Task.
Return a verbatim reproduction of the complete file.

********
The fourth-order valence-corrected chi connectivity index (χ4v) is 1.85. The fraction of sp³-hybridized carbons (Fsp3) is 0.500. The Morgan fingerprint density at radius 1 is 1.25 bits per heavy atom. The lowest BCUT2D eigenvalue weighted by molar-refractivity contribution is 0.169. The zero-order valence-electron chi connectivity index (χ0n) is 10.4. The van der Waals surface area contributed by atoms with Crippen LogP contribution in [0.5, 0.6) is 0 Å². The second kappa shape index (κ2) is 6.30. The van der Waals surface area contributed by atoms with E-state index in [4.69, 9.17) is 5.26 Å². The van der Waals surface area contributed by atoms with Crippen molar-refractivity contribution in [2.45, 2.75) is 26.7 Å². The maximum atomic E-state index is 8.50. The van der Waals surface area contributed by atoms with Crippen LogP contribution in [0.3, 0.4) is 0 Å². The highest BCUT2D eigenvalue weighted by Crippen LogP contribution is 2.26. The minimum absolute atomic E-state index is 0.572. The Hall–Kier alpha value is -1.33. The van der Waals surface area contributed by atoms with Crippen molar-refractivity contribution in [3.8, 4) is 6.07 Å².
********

The fourth-order valence-corrected chi connectivity index (χ4v) is 1.85. The fraction of sp³-hybridized carbons (Fsp3) is 0.500. The Morgan fingerprint density at radius 1 is 1.25 bits per heavy atom. The lowest BCUT2D eigenvalue weighted by molar-refractivity contribution is 0.169. The zero-order valence-electron chi connectivity index (χ0n) is 10.4. The van der Waals surface area contributed by atoms with Crippen LogP contribution in [0.5, 0.6) is 0 Å². The second kappa shape index (κ2) is 6.30. The van der Waals surface area contributed by atoms with E-state index in [4.69, 9.17) is 5.26 Å². The van der Waals surface area contributed by atoms with Crippen molar-refractivity contribution in [2.45, 2.75) is 26.7 Å². The maximum atomic E-state index is 8.50. The van der Waals surface area contributed by atoms with Crippen LogP contribution in [0.3, 0.4) is 0 Å². The highest BCUT2D eigenvalue weighted by Crippen LogP contribution is 2.26. The minimum absolute atomic E-state index is 0.572. The Hall–Kier alpha value is -1.33. The van der Waals surface area contributed by atoms with Crippen molar-refractivity contribution in [3.8, 4) is 6.07 Å².